To ensure employees are paid correctly and to comply with the Fair Labor Standards Act (FLSA) and state law, employers must keep accurate and complete records of time worked. Here are some frequently asked questions on timekeeping:
Q: What timekeeping records must my company retain?
A: Under federal law, employers must keep records with the following information for each non-exempt employee:
Hours of Work:
- Hours worked each day
- Total hours worked each workweek
- Time and day of week when employee's workweek begins
- Basis on which employee's wages are paid (e.g. "$9 per hour," "$440 per week," "piecework")
- Regular hourly pay rate
- Total daily or weekly straight-time earnings
- Total overtime earnings for the workweek
- All additions to or deductions from the employee's wages
- Total wages paid each pay period
- Date of payment and the pay period covered by the payment
- Employee's full name and Social Security number
- Employee's address, including zip code
- Birth date, if younger than 19
- Gender and occupation
Q: How long must I retain timesheets and other pay records?
A: Under the FLSA, the above records must be retained for at least 3 years, but payroll records required for tax purposes must be kept for at least 4 years. Timecards, timesheets, and other records on which wage computations are based must be retained for at least two years. Your state may require a longer retention period.
Q: An employee has failed to submit a timesheet. Can I withhold his pay?
A: No. Under the FLSA and many state laws, an employer must pay the employee for all hours worked on the next regularly scheduled payday, regardless of whether the employee adhered to the company's timekeeping procedures. If an employee fails to submit or sign a timesheet, ask the employee and his or her supervisor to immediately provide you with the hours worked and make sure the employee is paid accordingly.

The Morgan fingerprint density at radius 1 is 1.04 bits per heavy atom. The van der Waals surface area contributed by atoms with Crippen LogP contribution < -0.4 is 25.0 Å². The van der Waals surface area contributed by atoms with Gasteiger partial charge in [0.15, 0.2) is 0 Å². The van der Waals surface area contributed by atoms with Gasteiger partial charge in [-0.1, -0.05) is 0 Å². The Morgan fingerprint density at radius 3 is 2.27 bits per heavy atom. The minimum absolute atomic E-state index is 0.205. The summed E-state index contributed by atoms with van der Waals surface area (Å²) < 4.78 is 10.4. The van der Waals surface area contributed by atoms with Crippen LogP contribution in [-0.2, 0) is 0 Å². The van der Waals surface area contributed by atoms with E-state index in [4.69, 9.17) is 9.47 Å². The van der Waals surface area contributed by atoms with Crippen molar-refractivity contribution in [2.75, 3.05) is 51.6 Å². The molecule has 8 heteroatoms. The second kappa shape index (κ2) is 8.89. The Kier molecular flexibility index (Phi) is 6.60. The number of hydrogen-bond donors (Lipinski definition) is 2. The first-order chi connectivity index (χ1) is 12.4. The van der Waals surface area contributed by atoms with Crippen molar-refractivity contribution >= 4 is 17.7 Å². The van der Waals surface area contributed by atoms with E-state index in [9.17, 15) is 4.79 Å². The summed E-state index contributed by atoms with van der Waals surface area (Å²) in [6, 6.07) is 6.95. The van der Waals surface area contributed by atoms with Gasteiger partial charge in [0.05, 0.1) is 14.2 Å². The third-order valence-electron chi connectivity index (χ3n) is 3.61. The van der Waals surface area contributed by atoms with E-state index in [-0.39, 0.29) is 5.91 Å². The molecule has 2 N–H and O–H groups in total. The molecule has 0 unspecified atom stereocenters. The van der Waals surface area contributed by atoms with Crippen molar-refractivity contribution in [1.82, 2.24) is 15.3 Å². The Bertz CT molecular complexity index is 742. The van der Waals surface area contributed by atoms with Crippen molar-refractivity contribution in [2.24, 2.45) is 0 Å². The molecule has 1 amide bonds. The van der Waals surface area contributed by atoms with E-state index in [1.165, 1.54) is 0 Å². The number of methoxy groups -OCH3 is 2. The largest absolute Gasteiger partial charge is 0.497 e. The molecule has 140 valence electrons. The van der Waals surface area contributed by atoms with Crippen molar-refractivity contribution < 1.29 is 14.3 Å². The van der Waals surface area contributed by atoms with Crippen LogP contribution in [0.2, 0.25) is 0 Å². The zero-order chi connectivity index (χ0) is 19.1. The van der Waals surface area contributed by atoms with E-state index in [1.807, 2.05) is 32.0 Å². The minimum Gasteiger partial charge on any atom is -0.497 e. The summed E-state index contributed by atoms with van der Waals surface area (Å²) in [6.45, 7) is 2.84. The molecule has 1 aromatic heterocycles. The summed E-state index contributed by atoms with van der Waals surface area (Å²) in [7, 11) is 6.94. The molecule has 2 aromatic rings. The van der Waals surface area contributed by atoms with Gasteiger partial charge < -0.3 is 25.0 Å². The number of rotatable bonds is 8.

Q: I just received an employee’s timesheet indicating she worked 2 hours of overtime, but this overtime wasn’t approved by her manager. Our policy is that all overtime must be approved in advance. Do I have to pay the overtime?
A: Yes, you have to pay a non-exempt employee for all time worked, regardless of whether the time was authorized. You may, however, subject the employee to your company's disciplinary action policy for failing to get approval to work overtime, but in no case may you withhold pay.
Q: We have a policy that prohibits employees from punching in before 8 a.m. One employee has violated the policy by punching in a half an hour early. Can I refuse to pay him for the time before 8 a.m.?
A: The employee must be paid for any time worked. You may subject your employee to your company's disciplinary action policy for failing to follow company policy, but in no case may you withhold pay for any time considered “hours worked” under federal or state law.
Q: An employee forgot to punch in. She is a repeat offender. Am I required to pay her?
A: Yes, you must pay her for any time worked as you are not permitted to withhold pay for time actually worked. The employee’s time record should be updated to reflect her correct start time.
Q: If an employee punches in at 8:13 a.m. for an 8 a.m. shift, can we round their time to 8:15 a.m.?
A: The best practice is to track time to the minute worked. Some employers, though, choose to round employees' starting and stopping times to the nearest 5, 10, or 15 minutes. Under the FLSA, employers may round employees’ hours (to a maximum of 15 minutes) as long as it is shown that over time, the averages result in employees getting paid for all the time they actually worked.
Your rounding policy cannot consistently round in the company’s favor or result in the failure to count all the time employees have actually worked. Note: Some states may place limits on time rounding. Check your state law before implementing a time rounding policy.